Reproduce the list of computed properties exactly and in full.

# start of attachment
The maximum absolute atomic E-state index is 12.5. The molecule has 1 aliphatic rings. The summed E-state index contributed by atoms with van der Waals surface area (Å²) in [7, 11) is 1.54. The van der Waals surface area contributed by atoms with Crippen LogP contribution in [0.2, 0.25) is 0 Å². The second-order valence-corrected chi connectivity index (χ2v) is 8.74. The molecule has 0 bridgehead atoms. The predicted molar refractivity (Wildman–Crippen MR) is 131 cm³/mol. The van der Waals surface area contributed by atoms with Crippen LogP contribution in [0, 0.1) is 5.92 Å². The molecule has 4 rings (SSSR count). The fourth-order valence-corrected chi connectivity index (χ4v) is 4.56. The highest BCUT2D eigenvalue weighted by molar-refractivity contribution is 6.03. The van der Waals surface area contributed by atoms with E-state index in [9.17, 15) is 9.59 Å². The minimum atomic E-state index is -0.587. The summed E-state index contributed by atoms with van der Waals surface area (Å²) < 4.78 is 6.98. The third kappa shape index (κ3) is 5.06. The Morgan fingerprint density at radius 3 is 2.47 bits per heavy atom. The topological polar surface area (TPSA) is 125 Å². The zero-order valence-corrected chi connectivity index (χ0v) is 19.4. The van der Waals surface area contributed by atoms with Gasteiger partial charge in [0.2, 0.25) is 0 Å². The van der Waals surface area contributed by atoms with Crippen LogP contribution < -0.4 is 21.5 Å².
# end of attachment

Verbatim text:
The maximum absolute atomic E-state index is 12.5. The molecule has 1 aliphatic rings. The summed E-state index contributed by atoms with van der Waals surface area (Å²) in [7, 11) is 1.54. The van der Waals surface area contributed by atoms with Crippen LogP contribution in [0.2, 0.25) is 0 Å². The second-order valence-corrected chi connectivity index (χ2v) is 8.74. The molecule has 0 bridgehead atoms. The predicted molar refractivity (Wildman–Crippen MR) is 131 cm³/mol. The van der Waals surface area contributed by atoms with Crippen LogP contribution in [0, 0.1) is 5.92 Å². The molecule has 4 rings (SSSR count). The fourth-order valence-corrected chi connectivity index (χ4v) is 4.56. The highest BCUT2D eigenvalue weighted by molar-refractivity contribution is 6.03. The van der Waals surface area contributed by atoms with E-state index in [9.17, 15) is 9.59 Å². The minimum atomic E-state index is -0.587. The summed E-state index contributed by atoms with van der Waals surface area (Å²) < 4.78 is 6.98. The third kappa shape index (κ3) is 5.06. The Morgan fingerprint density at radius 3 is 2.47 bits per heavy atom. The topological polar surface area (TPSA) is 125 Å². The zero-order valence-corrected chi connectivity index (χ0v) is 19.4. The van der Waals surface area contributed by atoms with Gasteiger partial charge in [0.2, 0.25) is 0 Å². The van der Waals surface area contributed by atoms with Crippen LogP contribution < -0.4 is 21.5 Å².